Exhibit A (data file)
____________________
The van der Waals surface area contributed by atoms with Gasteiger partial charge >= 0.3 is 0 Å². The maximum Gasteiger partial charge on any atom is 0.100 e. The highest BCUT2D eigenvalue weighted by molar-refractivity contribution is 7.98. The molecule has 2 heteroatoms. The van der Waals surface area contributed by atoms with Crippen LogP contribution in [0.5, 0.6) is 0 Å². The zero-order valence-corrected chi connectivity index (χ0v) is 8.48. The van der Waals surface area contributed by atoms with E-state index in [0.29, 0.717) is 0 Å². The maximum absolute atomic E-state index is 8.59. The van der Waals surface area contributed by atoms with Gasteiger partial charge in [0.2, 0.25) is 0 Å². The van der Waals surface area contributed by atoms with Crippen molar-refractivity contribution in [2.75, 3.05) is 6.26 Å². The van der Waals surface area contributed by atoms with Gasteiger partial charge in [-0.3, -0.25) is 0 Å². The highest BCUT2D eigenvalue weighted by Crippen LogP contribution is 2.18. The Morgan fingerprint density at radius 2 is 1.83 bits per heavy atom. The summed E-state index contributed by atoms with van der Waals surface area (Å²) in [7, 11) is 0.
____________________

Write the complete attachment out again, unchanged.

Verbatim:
The van der Waals surface area contributed by atoms with Gasteiger partial charge >= 0.3 is 0 Å². The maximum Gasteiger partial charge on any atom is 0.100 e. The highest BCUT2D eigenvalue weighted by molar-refractivity contribution is 7.98. The molecule has 2 heteroatoms. The van der Waals surface area contributed by atoms with Crippen LogP contribution in [0.5, 0.6) is 0 Å². The zero-order valence-corrected chi connectivity index (χ0v) is 8.48. The van der Waals surface area contributed by atoms with E-state index in [0.29, 0.717) is 0 Å². The maximum absolute atomic E-state index is 8.59. The van der Waals surface area contributed by atoms with Gasteiger partial charge in [0.2, 0.25) is 0 Å². The van der Waals surface area contributed by atoms with Crippen molar-refractivity contribution in [2.75, 3.05) is 6.26 Å². The van der Waals surface area contributed by atoms with Gasteiger partial charge in [-0.3, -0.25) is 0 Å². The highest BCUT2D eigenvalue weighted by Crippen LogP contribution is 2.18. The Morgan fingerprint density at radius 2 is 1.83 bits per heavy atom. The summed E-state index contributed by atoms with van der Waals surface area (Å²) in [7, 11) is 0.